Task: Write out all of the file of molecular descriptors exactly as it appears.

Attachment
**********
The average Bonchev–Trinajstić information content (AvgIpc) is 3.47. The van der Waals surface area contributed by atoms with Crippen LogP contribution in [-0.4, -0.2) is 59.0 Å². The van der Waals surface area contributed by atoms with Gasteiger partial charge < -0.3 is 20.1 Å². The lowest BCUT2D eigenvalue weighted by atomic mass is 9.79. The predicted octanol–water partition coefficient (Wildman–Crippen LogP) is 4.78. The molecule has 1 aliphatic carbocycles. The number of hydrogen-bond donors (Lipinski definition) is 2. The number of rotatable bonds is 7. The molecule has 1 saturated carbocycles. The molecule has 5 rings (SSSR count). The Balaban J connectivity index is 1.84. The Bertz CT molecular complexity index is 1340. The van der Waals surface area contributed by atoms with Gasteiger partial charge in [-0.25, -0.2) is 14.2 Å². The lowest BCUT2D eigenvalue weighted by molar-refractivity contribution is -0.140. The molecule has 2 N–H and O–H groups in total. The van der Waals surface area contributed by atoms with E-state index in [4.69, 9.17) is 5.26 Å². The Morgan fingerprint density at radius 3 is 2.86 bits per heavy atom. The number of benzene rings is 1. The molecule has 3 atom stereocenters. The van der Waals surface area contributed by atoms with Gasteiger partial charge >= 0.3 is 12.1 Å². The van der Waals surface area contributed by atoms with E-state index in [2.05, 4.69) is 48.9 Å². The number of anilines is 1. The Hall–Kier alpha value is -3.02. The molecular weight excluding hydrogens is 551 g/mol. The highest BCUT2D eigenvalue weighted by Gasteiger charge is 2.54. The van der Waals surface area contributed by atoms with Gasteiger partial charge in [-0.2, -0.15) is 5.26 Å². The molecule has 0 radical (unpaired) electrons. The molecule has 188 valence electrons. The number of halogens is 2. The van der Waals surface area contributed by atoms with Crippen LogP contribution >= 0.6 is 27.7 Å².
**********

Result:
The average Bonchev–Trinajstić information content (AvgIpc) is 3.47. The van der Waals surface area contributed by atoms with Crippen LogP contribution in [-0.4, -0.2) is 59.0 Å². The van der Waals surface area contributed by atoms with Gasteiger partial charge < -0.3 is 20.1 Å². The lowest BCUT2D eigenvalue weighted by atomic mass is 9.79. The predicted octanol–water partition coefficient (Wildman–Crippen LogP) is 4.78. The molecule has 1 aliphatic carbocycles. The number of hydrogen-bond donors (Lipinski definition) is 2. The number of rotatable bonds is 7. The molecule has 1 saturated carbocycles. The molecule has 5 rings (SSSR count). The Balaban J connectivity index is 1.84. The Bertz CT molecular complexity index is 1340. The van der Waals surface area contributed by atoms with Gasteiger partial charge in [-0.25, -0.2) is 14.2 Å². The lowest BCUT2D eigenvalue weighted by molar-refractivity contribution is -0.140. The molecule has 2 N–H and O–H groups in total. The van der Waals surface area contributed by atoms with E-state index in [4.69, 9.17) is 5.26 Å². The Morgan fingerprint density at radius 3 is 2.86 bits per heavy atom. The number of benzene rings is 1. The molecule has 3 atom stereocenters. The van der Waals surface area contributed by atoms with Gasteiger partial charge >= 0.3 is 12.1 Å². The van der Waals surface area contributed by atoms with E-state index in [2.05, 4.69) is 48.9 Å². The number of anilines is 1. The Hall–Kier alpha value is -3.02. The molecular weight excluding hydrogens is 551 g/mol. The highest BCUT2D eigenvalue weighted by Gasteiger charge is 2.54. The van der Waals surface area contributed by atoms with Gasteiger partial charge in [-0.2, -0.15) is 5.26 Å². The molecule has 0 radical (unpaired) electrons. The molecule has 188 valence electrons. The number of halogens is 2. The van der Waals surface area contributed by atoms with Crippen LogP contribution >= 0.6 is 27.7 Å².